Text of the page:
- Olathe Public Schools
6-5-18 — Finger Picking Bluegrass at Olathe North
June 5, 2018 ~ During the lunch hour at Olathe North High School, you might have heard the finger plucking sounds of bluegrass echoing through the music hallway. Twice weekly during Power 50 (known as Eagle Halftime), a group of students met in the orchestra room and played a collection of bluegrass songs. Olathe North orchestra director Cecily Mahan created the group for students to participate in nontraditional musical ensembles and often attracted students who are not part of band or orchestra but those who simply enjoy making music.
“I have been playing in several different bluegrass and Celtic social groups in the Kansas City area this past year and I’m having a blast,” Mahan said. “The groups that I play in are so much fun and the people are so genuine, so I thought to myself, ‘Why aren’t I teaching this?’”
In recent months, a few staff members joined the group. Not only are students learning a new form of music, but some are even trying new instruments. Violins, guitars, banjos, bass, mandolin and a hammer dulcimer are just a few instruments that have been played.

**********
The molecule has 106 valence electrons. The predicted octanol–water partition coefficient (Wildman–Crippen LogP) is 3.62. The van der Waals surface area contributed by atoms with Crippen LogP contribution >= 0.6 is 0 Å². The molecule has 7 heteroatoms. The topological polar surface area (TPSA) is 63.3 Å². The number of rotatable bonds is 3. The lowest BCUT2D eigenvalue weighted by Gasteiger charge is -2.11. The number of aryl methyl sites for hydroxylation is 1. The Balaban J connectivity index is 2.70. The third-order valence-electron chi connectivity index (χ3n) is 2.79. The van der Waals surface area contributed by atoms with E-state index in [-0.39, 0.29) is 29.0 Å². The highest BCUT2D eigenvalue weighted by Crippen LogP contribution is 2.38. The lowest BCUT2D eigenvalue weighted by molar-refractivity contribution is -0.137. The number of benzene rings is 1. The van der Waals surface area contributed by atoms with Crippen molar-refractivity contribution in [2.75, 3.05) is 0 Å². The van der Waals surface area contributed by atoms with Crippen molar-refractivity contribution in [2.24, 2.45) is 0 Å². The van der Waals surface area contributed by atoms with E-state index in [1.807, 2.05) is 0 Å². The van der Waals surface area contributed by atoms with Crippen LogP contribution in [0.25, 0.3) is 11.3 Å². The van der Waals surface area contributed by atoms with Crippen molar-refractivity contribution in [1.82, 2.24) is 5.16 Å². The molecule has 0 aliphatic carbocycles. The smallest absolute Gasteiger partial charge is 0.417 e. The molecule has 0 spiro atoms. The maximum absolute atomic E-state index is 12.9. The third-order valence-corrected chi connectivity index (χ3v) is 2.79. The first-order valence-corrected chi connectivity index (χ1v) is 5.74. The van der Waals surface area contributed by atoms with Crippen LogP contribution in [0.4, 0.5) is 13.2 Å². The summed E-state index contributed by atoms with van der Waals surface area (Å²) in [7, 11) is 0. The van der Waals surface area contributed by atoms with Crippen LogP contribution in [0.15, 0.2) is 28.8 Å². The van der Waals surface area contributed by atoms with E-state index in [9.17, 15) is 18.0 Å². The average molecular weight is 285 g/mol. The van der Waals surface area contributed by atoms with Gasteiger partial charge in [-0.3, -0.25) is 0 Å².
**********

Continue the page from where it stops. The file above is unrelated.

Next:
“My hope is that students from all over Olathe North hear about his group and want to join,” said Mahan. “If you can play one chord, then you can participate.”
Mahan says that the group will continue next year and she hopes to expand and perform for school and social events, noting that they have already played at eighth-grade orientation and the Olathe North Culture Fair.
Not only does the bluegrass group allow for students to decompress in the middle of the school day, it allows them to expand their musical abilities and connect with previous generations.
“This type of music encourages creative improvisation and provides a safe and fun group to jam with,” said Mahan. “Bluegrass teaches musical form, music theory, excellent technical skills. Playing these songs help students and adults continue playing the songs that our fathers and grandfathers knew in their youth. How can you go wrong with that?”